European stock markets recovered most of their earlier losses today after Wall Street opened higher on news that drugmaker Merck & Co. was buying Schering-Plough Corp. for around $41 billion.
The latest combination comes only a few weeks after Pfizer Inc. announced it has agreed to pay $68 billion for Wyeth and generated some muted optimism in the markets that depleted stock prices may entice an increase in mergers and acquisitions.
Confirmation of the cash and shares deal helped Wall Street open higher despite futures markets indicating a sharply lower opening. However, in a sign of the times, the gains were relatively modest. In more normal times, a big acquisition would have likely galvanized the stock market by more.
"Maybe it's time to start doing it, if you can fund it, but one swallow does not make a spring," said Howard Wheeldon, senior strategist at BGC Partners.
By mid-afternoon London time, the Dow Jones industrial average was up 49.54 points, or 0.8 per cent, at 6,676.48 while the broader Standard & Poor's 500 index rose 9.56 points, or 1.4 per cent, to 692.94.
In Europe, the recovery on Wall Street helped sentiment, and the FTSE 100 index of leading British shares was down 11.89 points, or 0.3 per cent, at 3,518.84, while France's CAC-40 was lower by 28.29 points, or 1.1 per cent, at 2,506.15. Germany's DAX was actually trading higher on the day, up 14.59 points, or 0.4 per cent, at 3,681.
Before the U.S. open, all three of Europe's main indexes were trading sharply lower after Japan's benchmark tumbled to a 26-year closing low, amid ongoing concerns about the length and depth of the global economic downturn and renewed fears about the capital position of the world's leading banks.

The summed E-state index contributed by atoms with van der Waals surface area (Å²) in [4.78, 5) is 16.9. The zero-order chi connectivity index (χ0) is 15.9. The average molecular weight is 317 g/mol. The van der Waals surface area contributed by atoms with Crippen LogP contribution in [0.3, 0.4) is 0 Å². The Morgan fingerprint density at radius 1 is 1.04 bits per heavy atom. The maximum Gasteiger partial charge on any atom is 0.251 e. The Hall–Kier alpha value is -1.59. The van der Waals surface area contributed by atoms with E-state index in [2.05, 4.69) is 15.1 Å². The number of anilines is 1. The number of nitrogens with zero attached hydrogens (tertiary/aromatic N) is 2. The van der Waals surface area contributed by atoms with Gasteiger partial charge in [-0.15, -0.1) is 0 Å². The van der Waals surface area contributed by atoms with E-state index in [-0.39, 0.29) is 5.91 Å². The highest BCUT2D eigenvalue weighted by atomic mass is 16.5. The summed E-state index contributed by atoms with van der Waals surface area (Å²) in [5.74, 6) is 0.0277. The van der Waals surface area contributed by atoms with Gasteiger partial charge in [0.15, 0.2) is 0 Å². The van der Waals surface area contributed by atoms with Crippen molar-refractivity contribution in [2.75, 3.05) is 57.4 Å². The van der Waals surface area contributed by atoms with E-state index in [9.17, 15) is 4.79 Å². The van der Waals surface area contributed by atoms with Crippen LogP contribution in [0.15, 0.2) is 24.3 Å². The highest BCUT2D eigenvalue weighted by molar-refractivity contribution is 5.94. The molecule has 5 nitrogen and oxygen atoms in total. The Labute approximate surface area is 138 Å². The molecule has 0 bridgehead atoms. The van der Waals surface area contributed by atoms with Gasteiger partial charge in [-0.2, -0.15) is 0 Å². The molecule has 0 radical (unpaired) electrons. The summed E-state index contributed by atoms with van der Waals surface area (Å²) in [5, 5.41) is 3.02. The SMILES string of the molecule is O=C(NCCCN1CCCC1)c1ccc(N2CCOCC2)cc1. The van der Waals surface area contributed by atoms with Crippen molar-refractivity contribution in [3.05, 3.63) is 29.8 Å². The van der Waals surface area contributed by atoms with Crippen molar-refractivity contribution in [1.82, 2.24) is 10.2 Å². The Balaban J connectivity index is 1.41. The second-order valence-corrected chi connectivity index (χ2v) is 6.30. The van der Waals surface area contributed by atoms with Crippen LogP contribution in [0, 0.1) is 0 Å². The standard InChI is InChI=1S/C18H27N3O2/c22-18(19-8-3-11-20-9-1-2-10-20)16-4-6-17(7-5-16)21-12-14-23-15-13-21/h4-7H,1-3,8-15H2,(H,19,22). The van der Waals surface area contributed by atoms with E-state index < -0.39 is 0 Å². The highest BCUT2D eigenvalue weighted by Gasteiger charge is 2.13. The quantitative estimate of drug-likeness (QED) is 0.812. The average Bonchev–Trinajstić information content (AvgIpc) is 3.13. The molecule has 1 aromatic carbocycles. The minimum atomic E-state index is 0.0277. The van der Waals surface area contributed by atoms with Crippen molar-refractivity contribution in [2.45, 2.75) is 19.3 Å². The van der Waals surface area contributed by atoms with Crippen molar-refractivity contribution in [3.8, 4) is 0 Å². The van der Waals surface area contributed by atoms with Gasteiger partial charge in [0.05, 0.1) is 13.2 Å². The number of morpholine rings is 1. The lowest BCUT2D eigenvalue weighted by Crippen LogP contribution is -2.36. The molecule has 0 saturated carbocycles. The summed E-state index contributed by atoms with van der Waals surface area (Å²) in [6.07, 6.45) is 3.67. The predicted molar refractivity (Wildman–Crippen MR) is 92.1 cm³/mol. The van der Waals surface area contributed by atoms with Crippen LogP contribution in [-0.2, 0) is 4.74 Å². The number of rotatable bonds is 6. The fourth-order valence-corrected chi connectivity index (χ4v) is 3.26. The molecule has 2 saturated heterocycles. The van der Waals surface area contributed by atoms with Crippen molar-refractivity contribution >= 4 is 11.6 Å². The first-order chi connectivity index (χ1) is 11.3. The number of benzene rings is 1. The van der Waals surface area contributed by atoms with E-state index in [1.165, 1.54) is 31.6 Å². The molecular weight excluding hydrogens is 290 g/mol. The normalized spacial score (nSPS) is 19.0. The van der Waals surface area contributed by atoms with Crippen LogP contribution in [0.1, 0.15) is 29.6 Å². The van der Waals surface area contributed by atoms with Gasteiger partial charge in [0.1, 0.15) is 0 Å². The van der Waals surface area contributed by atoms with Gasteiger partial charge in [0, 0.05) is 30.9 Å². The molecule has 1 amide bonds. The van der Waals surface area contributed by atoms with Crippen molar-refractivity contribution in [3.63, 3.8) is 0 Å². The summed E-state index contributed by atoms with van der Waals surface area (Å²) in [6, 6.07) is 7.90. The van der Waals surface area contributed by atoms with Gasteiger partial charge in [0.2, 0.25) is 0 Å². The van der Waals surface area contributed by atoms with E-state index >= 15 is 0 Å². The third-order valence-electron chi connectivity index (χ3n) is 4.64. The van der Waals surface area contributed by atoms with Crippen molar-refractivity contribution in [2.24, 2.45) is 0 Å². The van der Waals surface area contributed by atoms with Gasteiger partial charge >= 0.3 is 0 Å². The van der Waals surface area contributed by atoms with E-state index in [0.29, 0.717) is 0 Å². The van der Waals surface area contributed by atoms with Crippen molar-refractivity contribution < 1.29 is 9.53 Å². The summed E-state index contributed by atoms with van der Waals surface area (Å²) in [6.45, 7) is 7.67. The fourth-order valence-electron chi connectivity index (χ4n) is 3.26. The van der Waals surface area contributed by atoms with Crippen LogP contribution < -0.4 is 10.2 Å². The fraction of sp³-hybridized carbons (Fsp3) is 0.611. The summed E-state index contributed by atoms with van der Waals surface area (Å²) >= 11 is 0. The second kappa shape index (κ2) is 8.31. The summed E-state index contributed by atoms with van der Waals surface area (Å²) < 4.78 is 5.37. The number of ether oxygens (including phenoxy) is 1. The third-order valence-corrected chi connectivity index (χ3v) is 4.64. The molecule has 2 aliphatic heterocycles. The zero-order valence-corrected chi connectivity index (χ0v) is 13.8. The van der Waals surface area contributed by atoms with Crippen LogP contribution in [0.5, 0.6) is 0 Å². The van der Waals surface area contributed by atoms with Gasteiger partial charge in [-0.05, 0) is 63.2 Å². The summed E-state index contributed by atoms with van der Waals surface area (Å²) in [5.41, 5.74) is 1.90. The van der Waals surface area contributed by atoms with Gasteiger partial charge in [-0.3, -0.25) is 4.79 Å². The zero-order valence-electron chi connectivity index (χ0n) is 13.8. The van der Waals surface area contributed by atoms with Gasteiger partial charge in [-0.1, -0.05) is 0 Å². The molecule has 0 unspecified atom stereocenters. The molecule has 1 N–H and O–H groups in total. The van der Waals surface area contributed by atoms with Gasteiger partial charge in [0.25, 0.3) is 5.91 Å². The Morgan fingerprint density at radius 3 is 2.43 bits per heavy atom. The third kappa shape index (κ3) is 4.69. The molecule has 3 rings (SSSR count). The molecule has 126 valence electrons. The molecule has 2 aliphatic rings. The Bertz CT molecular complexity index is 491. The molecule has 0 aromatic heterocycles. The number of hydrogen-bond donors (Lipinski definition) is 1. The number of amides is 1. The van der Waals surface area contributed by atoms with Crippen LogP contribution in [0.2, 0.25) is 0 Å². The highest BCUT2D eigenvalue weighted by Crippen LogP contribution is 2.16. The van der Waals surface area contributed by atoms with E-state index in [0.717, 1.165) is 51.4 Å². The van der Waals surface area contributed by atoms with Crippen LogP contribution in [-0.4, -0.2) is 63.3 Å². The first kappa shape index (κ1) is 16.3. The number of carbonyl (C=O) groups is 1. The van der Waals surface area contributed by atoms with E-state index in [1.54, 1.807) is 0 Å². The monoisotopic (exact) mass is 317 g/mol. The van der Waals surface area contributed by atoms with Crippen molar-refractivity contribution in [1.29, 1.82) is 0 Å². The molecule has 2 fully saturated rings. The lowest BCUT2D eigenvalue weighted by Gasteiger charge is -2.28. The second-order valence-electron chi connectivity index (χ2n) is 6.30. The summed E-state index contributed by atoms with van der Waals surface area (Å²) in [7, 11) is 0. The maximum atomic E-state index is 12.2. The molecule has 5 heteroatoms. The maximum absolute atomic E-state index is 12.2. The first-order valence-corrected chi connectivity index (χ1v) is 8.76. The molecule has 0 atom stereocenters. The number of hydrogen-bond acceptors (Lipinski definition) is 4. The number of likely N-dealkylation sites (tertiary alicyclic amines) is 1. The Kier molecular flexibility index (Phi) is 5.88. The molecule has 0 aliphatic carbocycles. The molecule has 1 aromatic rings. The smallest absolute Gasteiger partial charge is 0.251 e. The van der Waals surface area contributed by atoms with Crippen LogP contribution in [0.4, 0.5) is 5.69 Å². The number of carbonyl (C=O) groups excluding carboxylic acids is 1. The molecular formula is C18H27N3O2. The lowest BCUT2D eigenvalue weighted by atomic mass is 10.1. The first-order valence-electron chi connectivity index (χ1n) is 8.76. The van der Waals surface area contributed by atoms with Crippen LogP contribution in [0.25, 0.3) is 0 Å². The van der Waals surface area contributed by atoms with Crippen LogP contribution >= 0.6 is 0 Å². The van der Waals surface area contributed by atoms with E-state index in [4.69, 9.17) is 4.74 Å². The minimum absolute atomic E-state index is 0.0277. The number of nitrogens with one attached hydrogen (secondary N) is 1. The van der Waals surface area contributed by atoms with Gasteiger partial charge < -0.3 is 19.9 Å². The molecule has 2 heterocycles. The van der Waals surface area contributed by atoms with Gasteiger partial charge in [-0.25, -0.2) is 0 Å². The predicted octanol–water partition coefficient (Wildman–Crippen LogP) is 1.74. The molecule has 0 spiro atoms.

Those concerns were stoked over the weekend by the World Bank's forecast that the global economy will shrink this year for the first time since World War II and the British government's confirmation that it was taking a majority stake in Lloyds Banking Group PLC in exchange for insuring potentially more than 260 billion pounds ($367 billion dollars) of shaky assets. The bank saw its shares tumble around more than 10 per cent at one stage before the afternoon recovery saw it only 5 per cent lower.
Earlier in Asia, Japanese shares, already among Asia's worst performing this year, fell sharply on the news that the world's second-largest economy posted a record current-account deficit in January, its first in 13 years.
Japan's Nikkei 225 stock average fell 87.07 points, or 1.2 per cent, to 7,086.03, and Hong Kong's Hang Seng tumbled 576.94, or 4.8 per cent, to 11,344.58 on the coattails of HSBC, a huge component in the index.
Also weighing on Hong Kong were steep falls in mainland markets, where investors booked some profits after the government didn't announce new and bigger policies to stimulate the economy at an ongoing legislative meeting.
Elsewhere in Asia, Shanghai's benchmark plummeted 3.4 per cent, while stock measures in India, Singapore and Taiwan also fell. However, those in South Korea and Australia gained 1.6 per cent and 0.3 per cent respectively.
"Sentiment is terrible," said Ben Pedley, managing director of LGT Investment Management Ltd. in Hong Kong. "We're going to be in a funk, not only in Asia, but in the rest of the world for the next year or two."
In the oil market, benchmark crude for April delivery rose $2.70 to $48.22 a barrel as investors anticipated another OPEC production cut. The move back towards $50 a barrel has helped oil stocks around the world rally strongly on Monday, with Britain's BP PLC up more than 3 per cent and ExxonMobil Corp. in the US 2 per cent higher.
The dollar rose 0.7 per cent to 99.01 yen while the euro fell 0.3 per cent to $1.2610.Reuse content